As the first child in any generation of her family to attend college, Deborah Clements, M.D., dreamed of becoming a physician, but she didn’t choose a career in medicine as an undergraduate because “during that time [the late ’70s] women rarely entered medicine unless they were from families of physicians, which I was not. I was further discouraged by my undergraduate adviser who told me I wasn’t smart enough to become a physician,” she says.
Clements, 46, an associate professor and the associate program director in the department of family medicine at the University of Kansas Medical Center, entered medical school at the age of 33 after working in a variety of jobs, including 13 years at Methodist Health System in Omaha, Nebraska, first as a human resources systems manager and later, as director of compensation.
Clements is typical of a breed of doctors who enter medicine after working in other careers. “It’s not a trend, but it applies to a fraction of the applicants we see,” says Harold Helderman, the assistant dean of admissions at Vanderbilt University School of Medicine in Nashville. According to Andrew Frantz, M.D., the associate dean for admissions at Columbia University College of Physicians and Surgeons, a handful of the 150 people admitted to Columbia’s medical school each year are career changers. They come from fields as diverse as law, engineering, teaching, finance, and management.
Some of the “eventual” physicians intended to go into medicine from the start, but got sidetracked or delayed pursuing medical school. Others initially chose one career and later decided to switch to medicine.
Clements started her pre-med education as a biology major in college, but didn’t complete her undergraduate degree for another 13 years. She left college after three years, got married, became pregnant, and worked full-time to support her family. “Unfortunately, my education and my dream of medical school became less and less of a priority,” she says.
At the age of 30, she was widowed and “decided I’d put off my dream of becoming a physician long enough. I eventually went back to medicine because of the advice of another adviser. After my husband’s death, I decided I would not spend the rest of my days in front of a computer analyzing pay data. We were in the midst of a nursing shortage at that time and the hospital also had a college of nursing. One of the employee benefits at my job was paid nursing school tuition for full-time employees, so I decided that if I couldn’t be a physician, I’d return to school and get a nursing degree,” Clements says. “After my first semester, my nursing advisor suggested that she and the rest of the faculty thought I should apply to medical school because, ‘we really don’t see you taking orders from anyone.’ That was the gentle nudge I needed. I finished my premedical requirements that year, applied to one medical school and was accepted.”
David Krol, M.D., is the vice president of medical affairs for The Children’s Health Fund, a New York City health advocacy organization. He was a professional baseball player in the Minnesota Twins minor league system for almost three years. “I didn’t go into medicine in the beginning because I had always had a dream of being a professional baseball player. When I was presented with the opportunity to fulfill my dream, I took it. I knew that I could always go back to school, but I couldn’t always be a professional baseball player.” He was released from the minor leagues after three years without playing in the majors.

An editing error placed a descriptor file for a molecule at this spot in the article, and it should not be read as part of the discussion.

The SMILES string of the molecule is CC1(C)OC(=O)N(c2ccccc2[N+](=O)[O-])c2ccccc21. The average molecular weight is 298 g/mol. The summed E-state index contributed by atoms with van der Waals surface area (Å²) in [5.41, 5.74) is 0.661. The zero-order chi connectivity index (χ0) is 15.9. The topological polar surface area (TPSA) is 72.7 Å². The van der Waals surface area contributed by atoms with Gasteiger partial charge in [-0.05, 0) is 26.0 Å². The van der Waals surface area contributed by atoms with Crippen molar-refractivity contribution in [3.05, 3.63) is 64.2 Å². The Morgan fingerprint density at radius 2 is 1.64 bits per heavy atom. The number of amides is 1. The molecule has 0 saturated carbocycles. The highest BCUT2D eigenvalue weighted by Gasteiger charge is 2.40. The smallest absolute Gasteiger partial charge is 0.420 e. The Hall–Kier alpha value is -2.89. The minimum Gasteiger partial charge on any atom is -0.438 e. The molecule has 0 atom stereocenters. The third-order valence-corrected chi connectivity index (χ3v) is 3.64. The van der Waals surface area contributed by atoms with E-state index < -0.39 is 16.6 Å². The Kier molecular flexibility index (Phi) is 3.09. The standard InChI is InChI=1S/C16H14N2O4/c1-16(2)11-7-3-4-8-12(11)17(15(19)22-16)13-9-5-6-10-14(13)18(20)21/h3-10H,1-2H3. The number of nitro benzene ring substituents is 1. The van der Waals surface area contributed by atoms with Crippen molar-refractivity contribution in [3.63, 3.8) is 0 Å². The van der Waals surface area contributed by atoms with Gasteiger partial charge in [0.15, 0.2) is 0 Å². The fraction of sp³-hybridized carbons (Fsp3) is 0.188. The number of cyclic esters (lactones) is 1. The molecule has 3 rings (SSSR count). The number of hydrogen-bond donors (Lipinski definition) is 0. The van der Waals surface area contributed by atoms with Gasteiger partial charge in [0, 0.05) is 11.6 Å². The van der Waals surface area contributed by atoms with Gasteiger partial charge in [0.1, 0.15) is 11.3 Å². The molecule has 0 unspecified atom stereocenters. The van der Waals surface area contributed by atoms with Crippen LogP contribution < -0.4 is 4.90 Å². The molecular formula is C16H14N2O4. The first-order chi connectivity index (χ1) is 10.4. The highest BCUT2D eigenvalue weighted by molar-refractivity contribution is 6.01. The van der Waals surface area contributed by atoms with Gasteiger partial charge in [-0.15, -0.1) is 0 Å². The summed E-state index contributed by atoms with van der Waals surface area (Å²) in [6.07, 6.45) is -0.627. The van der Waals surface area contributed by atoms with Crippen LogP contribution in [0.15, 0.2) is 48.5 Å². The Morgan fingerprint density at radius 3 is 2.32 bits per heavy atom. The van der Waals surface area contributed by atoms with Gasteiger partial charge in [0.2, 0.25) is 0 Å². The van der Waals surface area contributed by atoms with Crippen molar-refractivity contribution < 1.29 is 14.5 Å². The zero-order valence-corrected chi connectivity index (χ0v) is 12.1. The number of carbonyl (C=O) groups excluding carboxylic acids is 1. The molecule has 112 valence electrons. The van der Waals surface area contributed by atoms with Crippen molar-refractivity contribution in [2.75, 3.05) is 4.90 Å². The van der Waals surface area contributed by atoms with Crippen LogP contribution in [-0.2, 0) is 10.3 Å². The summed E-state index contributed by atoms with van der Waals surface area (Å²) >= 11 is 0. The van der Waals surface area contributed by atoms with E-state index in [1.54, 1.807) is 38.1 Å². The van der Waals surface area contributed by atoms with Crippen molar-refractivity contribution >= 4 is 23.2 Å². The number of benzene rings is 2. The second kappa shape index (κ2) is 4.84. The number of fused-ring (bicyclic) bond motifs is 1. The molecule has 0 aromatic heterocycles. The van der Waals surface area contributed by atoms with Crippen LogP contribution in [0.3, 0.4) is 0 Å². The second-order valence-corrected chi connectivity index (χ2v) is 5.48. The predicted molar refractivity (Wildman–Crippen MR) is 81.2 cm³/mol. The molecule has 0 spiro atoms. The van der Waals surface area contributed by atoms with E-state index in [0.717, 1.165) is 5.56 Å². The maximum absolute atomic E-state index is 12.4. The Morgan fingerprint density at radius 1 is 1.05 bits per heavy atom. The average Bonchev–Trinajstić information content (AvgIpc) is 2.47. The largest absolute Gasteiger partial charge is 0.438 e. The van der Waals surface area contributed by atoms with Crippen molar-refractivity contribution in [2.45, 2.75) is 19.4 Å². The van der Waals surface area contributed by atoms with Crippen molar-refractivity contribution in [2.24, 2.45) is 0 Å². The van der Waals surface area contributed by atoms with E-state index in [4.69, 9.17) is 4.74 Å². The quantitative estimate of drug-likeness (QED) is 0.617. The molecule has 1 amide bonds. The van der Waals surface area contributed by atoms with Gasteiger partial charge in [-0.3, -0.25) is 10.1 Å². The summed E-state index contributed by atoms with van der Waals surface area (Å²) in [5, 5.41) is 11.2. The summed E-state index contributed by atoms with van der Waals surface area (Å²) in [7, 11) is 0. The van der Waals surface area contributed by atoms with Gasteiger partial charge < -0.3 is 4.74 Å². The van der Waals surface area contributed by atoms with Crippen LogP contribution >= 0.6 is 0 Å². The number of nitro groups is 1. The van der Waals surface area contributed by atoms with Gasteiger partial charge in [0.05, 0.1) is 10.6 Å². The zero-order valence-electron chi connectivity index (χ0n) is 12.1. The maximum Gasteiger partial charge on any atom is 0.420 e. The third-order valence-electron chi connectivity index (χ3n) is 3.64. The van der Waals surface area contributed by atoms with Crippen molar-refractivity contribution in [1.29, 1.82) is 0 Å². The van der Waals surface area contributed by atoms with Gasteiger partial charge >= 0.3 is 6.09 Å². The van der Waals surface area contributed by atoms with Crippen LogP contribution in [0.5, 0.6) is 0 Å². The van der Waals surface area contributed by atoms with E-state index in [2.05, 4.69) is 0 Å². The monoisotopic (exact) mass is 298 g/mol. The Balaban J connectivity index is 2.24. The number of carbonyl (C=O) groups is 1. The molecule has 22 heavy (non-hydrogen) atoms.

When he left baseball, he had eyes for only one thing: a career in medicine. “I wasn’t interested in anything else. I didn’t want to go into business or law or engineering and I was very interested in health policy and trying to change our health-care system.” After his release, Krol did a stint as an assistant greens keeper on a golf course, loaded trucks at a Coca-Cola warehouse, and worked as a chemist at a wastewater-treatment facility. “Those weren’t careers—just jobs to make money for medical school during the time between baseball and the start of the academic year,” he says.
According to the Association of American Medical Colleges (AAMC), of the roughly 17,000 people who enter medical school each year, about five percent are older than 30, and less than one percent are older than 38 upon entrance. The average age of medical students entering their first year of medical school has hovered around 24 for the past two decades.
According to Frantz, the age upon medical school entrance doesn’t make a lot of difference unless someone starts school in their 40s vs. their 20s. He says that although older students often have more maturity, better focus, and more social experience, Columbia is reluctant to accept someone 40 or 50 years old into medical school because “it’s harder for older people to assimilate information. There is also the added consideration of how long will they be in service in medicine?” he says.
Maturity a plus
While “older” medical students can feel set apart from their just-out-of-college fellow students, Susan Skaff Hagen, 31, an M.D./PhD candidate at the University of South Carolina School of Medicine, who entered medical school at the age of 28, says that being the oldest female in her class isn’t a problem. “I haven’t really allowed age to interfere with my relationships with my classmates. Some are still one step from college and enjoy frequenting bars more than I do. The beauty of medical school is that there are a variety of people to meet with similar schedules and there are plenty of people who enjoy similar things to me.”
Yet, her life experience does sometimes set her apart from her classmates. “Some of my classmates had never lived on their own and did not understand the demands of life—grocery shopping, laundry, cooking,” says Hagen. “They were asserting their independence while trying to learn a massive amount of information. Some say learning in medical school is like drinking a sip of water from a fire hydrant. I had a good balance on my personal life prior to entering medical school which made me feel much more grounded,” she says.